Dealing with an Insolvent client can kill a profitable business. If your client becomes insolvent it will have a significant knock-on effect, that will impact on your company cashflow, leaving you as a creditor with unpaid invoices that will likely never be paid.
In 2015, more than 100,000 UK businesses found themselves as creditors to an insolvent business, and many will have found their cash flow at serious risk as a result. Any business, irrespective of size, is at risk if their client becomes insolvent but for freelancers and micro-businesses these risks are magnified.
Small businesses are extremely vulnerable to cash flow problems, and even the slightest slip in payment dates can leave the business unable to pay its suppliers and even staff salaries. In many cases, big suppliers don’t pay their smaller suppliers quickly enough to keep the small businesses running, and as a result the small business finds it simply can’t make ends meet.
News that one of the oldest agricultural firms in Lancashire has entered administration has been met with shock and dismay. Riley Brothers International Haulage Ltd, the most recent iteration of a company with a history stretching back more than a century, entered administration on the 18th of December 2015 with the loss of more than 130 jobs.
When you sign up a new customer or client, it’s tempting to skip the formalities. New customers are always keen and it seems like nothing can go wrong. The last thing you want to do is sour the relationship, or risk losing a client to a competitor. If you ask for a deposit, are you at risk of scaring them away?
In truth, most businesses are used to paying deposits especially if they are dealing with freelancers or micro businesses, and there are plenty of good reasons that you should ask for one.
Most businesses have experienced the worry and inconvenience of a client that always pays late. Short of ditching the client (and we are perfectly comfortable with advocating that as a tactic), there’s no rapid solution to the problem. But you can improve your chances of getting paid if you subtly change your credit control processes.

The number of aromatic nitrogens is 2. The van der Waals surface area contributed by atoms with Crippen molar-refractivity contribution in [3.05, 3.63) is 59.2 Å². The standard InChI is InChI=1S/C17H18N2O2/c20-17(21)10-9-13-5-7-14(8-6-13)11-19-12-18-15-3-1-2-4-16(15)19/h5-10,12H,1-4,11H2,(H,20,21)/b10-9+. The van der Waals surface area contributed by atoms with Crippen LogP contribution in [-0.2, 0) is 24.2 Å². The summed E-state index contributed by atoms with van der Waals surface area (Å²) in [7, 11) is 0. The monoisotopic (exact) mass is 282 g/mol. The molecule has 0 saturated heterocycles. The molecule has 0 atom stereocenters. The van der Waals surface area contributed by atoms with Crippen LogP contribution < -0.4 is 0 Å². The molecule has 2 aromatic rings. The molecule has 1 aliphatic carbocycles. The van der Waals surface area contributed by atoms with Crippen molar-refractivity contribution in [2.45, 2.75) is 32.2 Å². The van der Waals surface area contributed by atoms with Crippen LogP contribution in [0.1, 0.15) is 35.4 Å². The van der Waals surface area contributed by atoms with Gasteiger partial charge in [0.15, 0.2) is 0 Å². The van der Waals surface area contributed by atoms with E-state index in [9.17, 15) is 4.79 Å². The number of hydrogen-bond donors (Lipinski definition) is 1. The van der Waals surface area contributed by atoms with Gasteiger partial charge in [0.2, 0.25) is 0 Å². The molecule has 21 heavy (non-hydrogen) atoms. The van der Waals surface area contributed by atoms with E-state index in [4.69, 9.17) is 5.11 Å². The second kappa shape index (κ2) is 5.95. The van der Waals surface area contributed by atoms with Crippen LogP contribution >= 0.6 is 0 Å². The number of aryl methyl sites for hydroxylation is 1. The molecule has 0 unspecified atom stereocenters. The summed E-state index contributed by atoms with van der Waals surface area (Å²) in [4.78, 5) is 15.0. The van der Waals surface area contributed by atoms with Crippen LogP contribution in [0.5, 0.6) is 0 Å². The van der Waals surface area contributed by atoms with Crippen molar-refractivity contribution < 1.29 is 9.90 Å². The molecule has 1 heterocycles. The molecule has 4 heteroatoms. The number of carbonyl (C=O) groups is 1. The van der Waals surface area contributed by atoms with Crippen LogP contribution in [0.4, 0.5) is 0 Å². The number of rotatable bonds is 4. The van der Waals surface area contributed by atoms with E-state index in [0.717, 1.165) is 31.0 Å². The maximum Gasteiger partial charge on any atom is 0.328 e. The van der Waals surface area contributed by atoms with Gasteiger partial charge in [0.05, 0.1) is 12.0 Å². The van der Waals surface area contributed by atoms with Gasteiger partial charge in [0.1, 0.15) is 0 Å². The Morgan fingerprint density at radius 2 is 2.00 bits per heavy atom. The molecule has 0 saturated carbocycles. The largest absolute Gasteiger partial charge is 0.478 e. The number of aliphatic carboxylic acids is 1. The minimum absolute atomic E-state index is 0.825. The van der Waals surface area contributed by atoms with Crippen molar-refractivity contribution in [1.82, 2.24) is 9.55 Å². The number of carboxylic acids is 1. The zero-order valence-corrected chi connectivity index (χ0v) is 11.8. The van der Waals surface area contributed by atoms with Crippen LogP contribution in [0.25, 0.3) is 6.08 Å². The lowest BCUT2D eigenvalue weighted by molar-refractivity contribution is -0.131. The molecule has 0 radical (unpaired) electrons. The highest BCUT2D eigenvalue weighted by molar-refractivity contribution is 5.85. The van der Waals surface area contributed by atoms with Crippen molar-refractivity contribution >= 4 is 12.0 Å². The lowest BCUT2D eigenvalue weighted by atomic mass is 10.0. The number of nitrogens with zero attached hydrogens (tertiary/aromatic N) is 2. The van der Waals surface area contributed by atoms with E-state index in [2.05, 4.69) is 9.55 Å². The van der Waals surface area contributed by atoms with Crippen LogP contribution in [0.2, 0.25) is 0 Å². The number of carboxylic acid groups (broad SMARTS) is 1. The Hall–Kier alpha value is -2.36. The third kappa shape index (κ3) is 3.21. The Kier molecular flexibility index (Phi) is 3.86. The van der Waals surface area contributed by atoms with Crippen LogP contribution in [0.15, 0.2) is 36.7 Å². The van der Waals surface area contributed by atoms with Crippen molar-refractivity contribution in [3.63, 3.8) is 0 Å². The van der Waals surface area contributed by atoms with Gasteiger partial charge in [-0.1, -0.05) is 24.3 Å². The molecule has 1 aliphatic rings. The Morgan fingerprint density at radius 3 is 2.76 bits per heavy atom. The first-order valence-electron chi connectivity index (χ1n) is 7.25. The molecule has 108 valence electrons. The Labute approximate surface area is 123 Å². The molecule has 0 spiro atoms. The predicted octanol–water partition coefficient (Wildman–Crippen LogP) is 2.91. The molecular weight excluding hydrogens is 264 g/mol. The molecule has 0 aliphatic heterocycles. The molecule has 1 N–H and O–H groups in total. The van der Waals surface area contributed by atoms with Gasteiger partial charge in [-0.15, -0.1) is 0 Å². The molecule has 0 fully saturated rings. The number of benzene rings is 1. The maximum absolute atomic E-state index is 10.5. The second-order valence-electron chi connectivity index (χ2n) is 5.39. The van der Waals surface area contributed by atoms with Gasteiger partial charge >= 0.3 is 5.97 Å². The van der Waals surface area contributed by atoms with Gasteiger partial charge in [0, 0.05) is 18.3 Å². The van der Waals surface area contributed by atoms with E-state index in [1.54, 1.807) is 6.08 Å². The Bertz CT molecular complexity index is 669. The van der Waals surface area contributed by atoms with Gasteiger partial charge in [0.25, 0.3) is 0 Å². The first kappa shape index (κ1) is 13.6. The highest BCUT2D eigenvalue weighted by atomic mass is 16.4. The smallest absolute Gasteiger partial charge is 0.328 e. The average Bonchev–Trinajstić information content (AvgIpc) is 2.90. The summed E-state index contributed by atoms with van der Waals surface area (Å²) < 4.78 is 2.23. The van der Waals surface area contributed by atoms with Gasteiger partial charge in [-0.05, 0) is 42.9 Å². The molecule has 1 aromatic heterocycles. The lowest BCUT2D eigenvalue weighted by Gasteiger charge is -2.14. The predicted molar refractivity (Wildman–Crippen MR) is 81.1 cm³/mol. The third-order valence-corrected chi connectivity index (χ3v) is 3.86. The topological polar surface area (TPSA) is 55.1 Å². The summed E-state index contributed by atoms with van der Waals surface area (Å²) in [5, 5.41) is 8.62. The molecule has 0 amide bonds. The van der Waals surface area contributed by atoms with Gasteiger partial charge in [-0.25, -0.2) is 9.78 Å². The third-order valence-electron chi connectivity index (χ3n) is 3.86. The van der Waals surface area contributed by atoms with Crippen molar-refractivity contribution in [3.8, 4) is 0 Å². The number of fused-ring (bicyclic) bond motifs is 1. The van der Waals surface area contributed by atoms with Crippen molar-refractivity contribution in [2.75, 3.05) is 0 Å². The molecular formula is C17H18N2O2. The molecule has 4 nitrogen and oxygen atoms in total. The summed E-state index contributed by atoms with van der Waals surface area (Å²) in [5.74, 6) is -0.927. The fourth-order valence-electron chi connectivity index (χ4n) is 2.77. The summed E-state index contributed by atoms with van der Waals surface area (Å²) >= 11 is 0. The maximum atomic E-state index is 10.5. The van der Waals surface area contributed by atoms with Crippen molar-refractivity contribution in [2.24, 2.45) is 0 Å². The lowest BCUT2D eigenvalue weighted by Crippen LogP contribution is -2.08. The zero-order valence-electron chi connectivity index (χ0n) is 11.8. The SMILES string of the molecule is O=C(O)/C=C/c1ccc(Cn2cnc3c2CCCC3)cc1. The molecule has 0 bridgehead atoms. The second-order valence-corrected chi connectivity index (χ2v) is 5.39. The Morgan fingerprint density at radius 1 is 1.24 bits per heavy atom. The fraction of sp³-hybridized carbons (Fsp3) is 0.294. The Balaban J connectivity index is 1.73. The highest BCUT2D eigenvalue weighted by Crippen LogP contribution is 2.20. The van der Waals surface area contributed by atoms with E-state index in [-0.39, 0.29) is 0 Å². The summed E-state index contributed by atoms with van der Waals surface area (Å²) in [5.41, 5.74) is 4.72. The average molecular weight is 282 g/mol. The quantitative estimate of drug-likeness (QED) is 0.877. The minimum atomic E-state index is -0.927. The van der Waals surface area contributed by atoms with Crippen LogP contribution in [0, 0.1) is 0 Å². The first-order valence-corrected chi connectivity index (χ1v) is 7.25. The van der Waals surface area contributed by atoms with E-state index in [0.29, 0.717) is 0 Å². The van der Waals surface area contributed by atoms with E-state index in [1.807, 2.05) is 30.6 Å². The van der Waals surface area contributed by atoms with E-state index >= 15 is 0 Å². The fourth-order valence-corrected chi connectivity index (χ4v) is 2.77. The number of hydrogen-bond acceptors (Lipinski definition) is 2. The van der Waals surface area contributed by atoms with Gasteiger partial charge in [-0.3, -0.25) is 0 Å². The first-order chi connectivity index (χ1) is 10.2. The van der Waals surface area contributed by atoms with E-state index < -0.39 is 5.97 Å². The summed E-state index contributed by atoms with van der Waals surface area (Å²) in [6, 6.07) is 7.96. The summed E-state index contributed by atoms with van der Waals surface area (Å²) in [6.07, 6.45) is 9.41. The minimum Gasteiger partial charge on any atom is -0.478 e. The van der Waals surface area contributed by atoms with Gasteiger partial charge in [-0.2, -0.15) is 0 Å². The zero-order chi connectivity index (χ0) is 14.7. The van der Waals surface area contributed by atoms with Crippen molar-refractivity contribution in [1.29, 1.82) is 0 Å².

In this article we will explore a few easy ways to help you manage those 'tricky' clients and the excuses they use to delay payment beyong agreed credit terms.
Although many small and medium-sized businesses know the importance of background credit checks on new customers, a lack of familiarity with the process of actually carrying out a credit check can lead many to overlook this crucial step in their risk management.
Safe Collections have teamed up with credit check specialists Experian to make it easy and affordable for freelancers and fledgling businesses to begin credit checking new customers.
Late payment is a constant problem for businesses in the UK and overseas. Credit terms are ignored and following up can be difficult for some companies, especially if you are a very small or micro business.
This is not how it should be. Every business, irrespective of size, should expect their customers to honour the agreed credit terms and pay in full and on time.
It doesn't seem like rocket science to suggest that if a customer goes bust, you might want to stop supplying them; in fact, if you're doing your credit control properly, you'll probably want to restrict their account long before they publicly declare insolvency.
Under new government plans, due to come into force this October, you might find you are banned from taking such action, once your customer's financial woes are made public knowledge.
The payment practices of the UK's biggest companies have been under scrutiny for a while now, with voluntary efforts such as the Prompt Payment Code attracting criticism for being 'toothless' in terms of enforcement action.
Meanwhile though, nobody really wants to see a situation where it is mandatory to take late payers to court, or to enforce penalties and interest - after all, sometimes you might simply want to extend the deadline as a gesture of good faith to a valued customer.
When it comes to avoiding bad debt the old adage "prevention is better than cure" is a very useful rule to follow. As we tell any business owner that will listen, it is absolutely imperative that before you extend a customer credit you answer the following questions: